It is a dozen years since I purchased my house in Mortimer. Conveyancing solicitors have now been instructed on the sale but I can't find the title documents. Will this jeopardise the sale?
Don’t worry too much. First the deeds may be kept by your mortgage company or they could be in the possession of the solicitor who acted in your purchase. Secondly the chances are that the title will be registered at the land registry and you will be able to prove you own the property by your conveyancing lawyers obtaining current official copies of the land registers. Nearly all conveyancing in Mortimer involves registered property but in the unlikely event that your property is not registered it adds to the complexity but is not insurmountable.
Do I choose a Licenced Conveyancer or Solicitor for conveyancing in Mortimer?
There are many registered licenced Conveyancers in Mortimer and Solicitor partnerships in Mortimer who can assist with your conveyancing It is important to make clear that the two are supervised by regulatory bodies with both specialising in the legal aspects of the home buying process. The two can conduct other property legal work such as remortgage conveyancing, lease extensions and transfer of equity conveyancing.
I'm the only beneficiary of my late father’s will and I have everything in my name now, including the my former home in Mortimer. Conveyancing formalities meant that the Land Registry date was in October. I now wish to sell up. I understand that there is a CML six month 'rule', which means that my proprietorship will be treated the same way as though I had purchased the property in October. Do I have to wait 6 months to sell?
The Council of Mortgage Lenders’ handbook mandates conveyancers to: "report to us immediately if the owner or registered proprietor has been registered for less than six months." By the strict wording you may be caught by that. How practical a view mortgage companies take of it, depend on the bank as this requirement is primarily there to capture subsales or the flipping of properties.
Is it the case that all Mortimer solicitor firms on the Principality conveyancing panel are governed by the Solicitors Regulatory Authority?
As solicitors, in order to be on the Principality approved list of solicitors they would need to be overseen by the Solicitors Regulatory Authority. Some banks do allow licenced conveyancers on their panel in which case such practice would be governed by the Council of Licensed Conveyancers.
I'm buying my first flat in Mortimer with a mortgage from The Royal Bank of Scotland. The builders refused to move on the amount so I negotiated 6k of extras instead. The estate agent suggested that I not to tell my solicitor about this extras as it would impact my mortgage with the lender. Do I keep my lawyer in the dark?.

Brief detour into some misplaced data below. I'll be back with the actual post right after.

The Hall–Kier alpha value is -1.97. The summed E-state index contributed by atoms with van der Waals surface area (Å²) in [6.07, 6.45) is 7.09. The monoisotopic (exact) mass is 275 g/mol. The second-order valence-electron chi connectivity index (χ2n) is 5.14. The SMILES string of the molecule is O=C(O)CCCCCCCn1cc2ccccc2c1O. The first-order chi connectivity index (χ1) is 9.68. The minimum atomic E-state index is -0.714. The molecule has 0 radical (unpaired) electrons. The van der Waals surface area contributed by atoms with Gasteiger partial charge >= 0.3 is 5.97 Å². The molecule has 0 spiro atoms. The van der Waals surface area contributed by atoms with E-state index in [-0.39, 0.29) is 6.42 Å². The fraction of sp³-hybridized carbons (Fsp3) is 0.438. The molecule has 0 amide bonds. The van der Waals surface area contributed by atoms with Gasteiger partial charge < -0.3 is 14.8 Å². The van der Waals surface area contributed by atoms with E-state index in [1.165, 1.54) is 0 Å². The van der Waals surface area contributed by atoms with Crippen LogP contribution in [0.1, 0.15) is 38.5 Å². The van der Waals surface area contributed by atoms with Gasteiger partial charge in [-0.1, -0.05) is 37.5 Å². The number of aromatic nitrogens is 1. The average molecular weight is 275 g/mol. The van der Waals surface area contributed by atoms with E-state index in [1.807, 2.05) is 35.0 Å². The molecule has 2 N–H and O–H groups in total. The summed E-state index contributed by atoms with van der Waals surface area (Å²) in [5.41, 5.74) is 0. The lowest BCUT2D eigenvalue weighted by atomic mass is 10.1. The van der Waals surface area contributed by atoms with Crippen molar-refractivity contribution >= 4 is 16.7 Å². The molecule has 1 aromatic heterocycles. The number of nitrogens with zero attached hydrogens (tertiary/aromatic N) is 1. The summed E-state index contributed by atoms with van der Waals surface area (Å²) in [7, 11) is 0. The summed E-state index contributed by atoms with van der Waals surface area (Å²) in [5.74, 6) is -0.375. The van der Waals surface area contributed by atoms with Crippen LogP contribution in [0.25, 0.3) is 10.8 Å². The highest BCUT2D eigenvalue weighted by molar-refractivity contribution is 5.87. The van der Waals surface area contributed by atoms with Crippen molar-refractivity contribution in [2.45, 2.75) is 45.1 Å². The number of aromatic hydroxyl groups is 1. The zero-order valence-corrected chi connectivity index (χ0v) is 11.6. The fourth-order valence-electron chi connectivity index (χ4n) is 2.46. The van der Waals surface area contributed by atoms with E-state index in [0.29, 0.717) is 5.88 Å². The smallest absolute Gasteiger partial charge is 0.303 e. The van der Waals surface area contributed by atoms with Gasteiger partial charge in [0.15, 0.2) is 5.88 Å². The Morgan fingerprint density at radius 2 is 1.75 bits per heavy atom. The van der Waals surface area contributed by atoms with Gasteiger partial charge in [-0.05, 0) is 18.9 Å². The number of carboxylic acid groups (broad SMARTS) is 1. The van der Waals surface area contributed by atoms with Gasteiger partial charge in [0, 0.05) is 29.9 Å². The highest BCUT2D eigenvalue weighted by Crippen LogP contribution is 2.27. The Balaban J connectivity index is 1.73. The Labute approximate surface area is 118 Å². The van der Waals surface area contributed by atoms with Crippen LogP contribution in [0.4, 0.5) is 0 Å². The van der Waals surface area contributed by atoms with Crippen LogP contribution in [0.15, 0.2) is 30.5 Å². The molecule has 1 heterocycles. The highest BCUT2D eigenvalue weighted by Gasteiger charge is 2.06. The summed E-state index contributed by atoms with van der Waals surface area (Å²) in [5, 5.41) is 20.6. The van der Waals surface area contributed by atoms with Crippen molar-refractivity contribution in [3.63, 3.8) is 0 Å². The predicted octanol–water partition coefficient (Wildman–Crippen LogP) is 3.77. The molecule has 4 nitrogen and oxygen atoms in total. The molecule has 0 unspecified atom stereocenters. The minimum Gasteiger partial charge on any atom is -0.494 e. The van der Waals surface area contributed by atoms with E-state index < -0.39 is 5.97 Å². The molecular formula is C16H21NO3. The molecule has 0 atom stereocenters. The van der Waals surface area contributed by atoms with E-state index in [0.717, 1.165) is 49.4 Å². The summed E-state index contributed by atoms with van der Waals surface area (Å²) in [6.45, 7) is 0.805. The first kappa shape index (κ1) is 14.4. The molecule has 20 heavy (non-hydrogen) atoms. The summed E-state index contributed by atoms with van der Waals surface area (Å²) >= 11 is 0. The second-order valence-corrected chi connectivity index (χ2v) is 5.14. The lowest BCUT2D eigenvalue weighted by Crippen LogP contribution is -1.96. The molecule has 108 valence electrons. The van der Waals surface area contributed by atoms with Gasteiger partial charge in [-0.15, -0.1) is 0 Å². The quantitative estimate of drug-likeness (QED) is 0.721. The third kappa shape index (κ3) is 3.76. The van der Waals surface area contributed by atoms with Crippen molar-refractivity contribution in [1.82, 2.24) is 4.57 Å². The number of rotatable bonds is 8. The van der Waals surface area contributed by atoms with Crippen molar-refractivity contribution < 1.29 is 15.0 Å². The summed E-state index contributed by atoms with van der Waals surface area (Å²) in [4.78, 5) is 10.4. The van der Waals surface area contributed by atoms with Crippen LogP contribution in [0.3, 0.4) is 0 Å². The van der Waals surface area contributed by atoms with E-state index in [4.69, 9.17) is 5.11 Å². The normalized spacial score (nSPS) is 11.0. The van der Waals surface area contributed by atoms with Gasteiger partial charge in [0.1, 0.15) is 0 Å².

All lenders require a Disclosure of Incentives Form from the developer of any new build, converted or renovated property, It is available online from the Lenders’ Handbook page on the CML website. CML form is completed and handed to the lender's surveyor when the inspection is done.
Lenders have different policies on incentives. Some accept none at all, cash or physical, while others will accept cash incentives up to 5%.
Hard to understand why the representative of a builder would be suggesting you withold information from a solicitor when all this will be clearly visible on forms the builder has to supply to its solicitor, the buyer's solicitor and the surveyor.
I opted to have a survey done on a property in Mortimer before appointing conveyancers. I have been informed that there is a flying freehold aspect to the house. The surveyor advised that some mortgage companies tend not issue a mortgage on such a home.
It depends who your proposed lender is. HSBC has different requirements for example to Nationwide. If you call us we can check via the appropriate mortgage company. If you lender is happy to lend one our lawyers can help as they are used to dealing with flying freeholds in Mortimer. Conveyancing will be smoother if you use a solicitor in Mortimer especially if they are acquainted with such properties in Mortimer.
I am an executor of my recently deceased aunt’s Will, with a house in Mortimer which will be sold. The property is unregistered at the Land Registry and I'm told that some purchasers will insist that it is completed before they will proceed. What's the mechanism for this?
In the situation you refer to it seems advisable to apply to register in the names of the personal representative(s) as named in the probate and in their capacity as PRs. HMLR’s online guidance explains how to register for the first time and what is required re the deeds and forms. You would need to include and official copy of the probate as well and complete the form FR1 to refer to the PRs as the applicant.